Google spoiled marketers. The Mountain View, Calif.-tech company gave online marketing agencies and companies a self-serve ad platform to create pay per click (PPC) ads. Microsoft and Yahoo did their fare share, too, spoiling smaller companies with the opportunity to jump into the self-serve fray.
Display advertising platforms followed, as Google decided to make buying display ads as easy as buying search. Then along came Facebook with a hybrid search and display ad model and platform that made them as simple to buy as paid search.
Online marketers crave self-service ad platforms, so much so that Twitter has begun work to build one, too. The company introduced a platform late last year, which some advertisers have been beta testing.
Some say the platform is self-serve.
Kathleen Colan, director of marketing and content at Mongoose Metrics, defines "self-serve" as a platform that doesn't require "the evolvement of an account executive or tech exec." She confirms the initial setup requires an account rep, but not for each campaign. She has been using the platform since Nov. 1 with success. "It's simple and easy, a self-service type model," she says.
In a blog post, Colan explains the results from 14 Promoted Tweet campaigns that ran Nov. 1, through the end of December. In those 14 campaigns there were been between five and 20 rotating tweets. The campaigns in total drew 961,000 tweet impressions; 18,000 clicks; 220 retweets; 168 replies; 126 conversions at a cost of $2,067. Not wanting to split hairs with definitions, she admits finding success through what she describes, basically, as a self-serve model.
Twitter spokesman Matt Graves claims the platform is not self-serve because an account rep must set up the account. Clix Marketing Founder David Szetela calls it self-serve, insisting marketers only need the rep to set up accounts and gain access to the platform. Once access is gained to the platform, Szetela's marketing experts can build ads from tweets -- and they call it the self-service model for social marketing that marketers want.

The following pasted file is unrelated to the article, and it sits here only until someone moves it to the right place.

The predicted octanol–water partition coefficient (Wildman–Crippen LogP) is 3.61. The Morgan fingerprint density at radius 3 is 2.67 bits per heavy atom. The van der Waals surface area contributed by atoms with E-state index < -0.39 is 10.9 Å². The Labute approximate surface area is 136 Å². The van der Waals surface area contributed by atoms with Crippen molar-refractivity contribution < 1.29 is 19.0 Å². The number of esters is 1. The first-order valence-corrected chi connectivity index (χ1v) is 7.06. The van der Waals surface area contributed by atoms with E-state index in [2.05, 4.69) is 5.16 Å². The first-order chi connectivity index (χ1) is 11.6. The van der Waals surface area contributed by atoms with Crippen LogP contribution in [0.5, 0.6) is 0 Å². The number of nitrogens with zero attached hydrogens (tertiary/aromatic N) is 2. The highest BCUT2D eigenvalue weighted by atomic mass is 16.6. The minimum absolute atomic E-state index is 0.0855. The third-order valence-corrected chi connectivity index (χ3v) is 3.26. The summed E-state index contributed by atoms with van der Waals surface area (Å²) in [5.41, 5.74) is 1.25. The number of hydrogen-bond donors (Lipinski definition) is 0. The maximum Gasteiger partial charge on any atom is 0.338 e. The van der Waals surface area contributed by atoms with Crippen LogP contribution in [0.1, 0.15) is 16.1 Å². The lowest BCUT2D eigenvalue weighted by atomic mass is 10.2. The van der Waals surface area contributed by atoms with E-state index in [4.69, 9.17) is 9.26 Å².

Graves says Twitter defines "self-serve" as a platform that doesn't require a marketing company to work with an in-house sales rep. Google, Microsoft, Yahoo and other marketing exec and companies might define "self-serve" differently -- could be a matter of semantics. Graves says the offering is part of the Promoted Products suite announced late last year. The initial setup requires a sales rep, but using the platform to initiate each Promoted Tweets does not.
Define self-serve as you will, but social marketing needs a self-serve model to succeed. Earlier this week research firm eMarketer published estimates that put Twitter revenue this year at $150 million, more than three times the $45 million earned last year. The firm also estimates that Twitter revenue could reach $250 million in 2012.
Debra Aho Williamson, eMarketer principal analyst, told MediaPost earlier this week that Twitter will make many changes in the coming year. "Self-service models are not only for small or local businesses," she says. "You also see marketers at very large businesses such as media buyers at Razorfish buying ads on Facebook. They use Facebook branded advertising sold through the direct sales team, but also through the self-serve system."
The self-serve system opens up to a much wider array of advertisers such as companies involved in performance advertisers who buy lots of impressions on bulk. Aho Williamson says they are good at fine-tuning keywords and targeting because they have done it on Google for years and likely Facebook for a couple of years. Now they will have another avenue on Twitter.
Not yet, Graves says. He asserts the "self-serve" platform won't be released until later this year. I can't wait to see what the next phase looks like.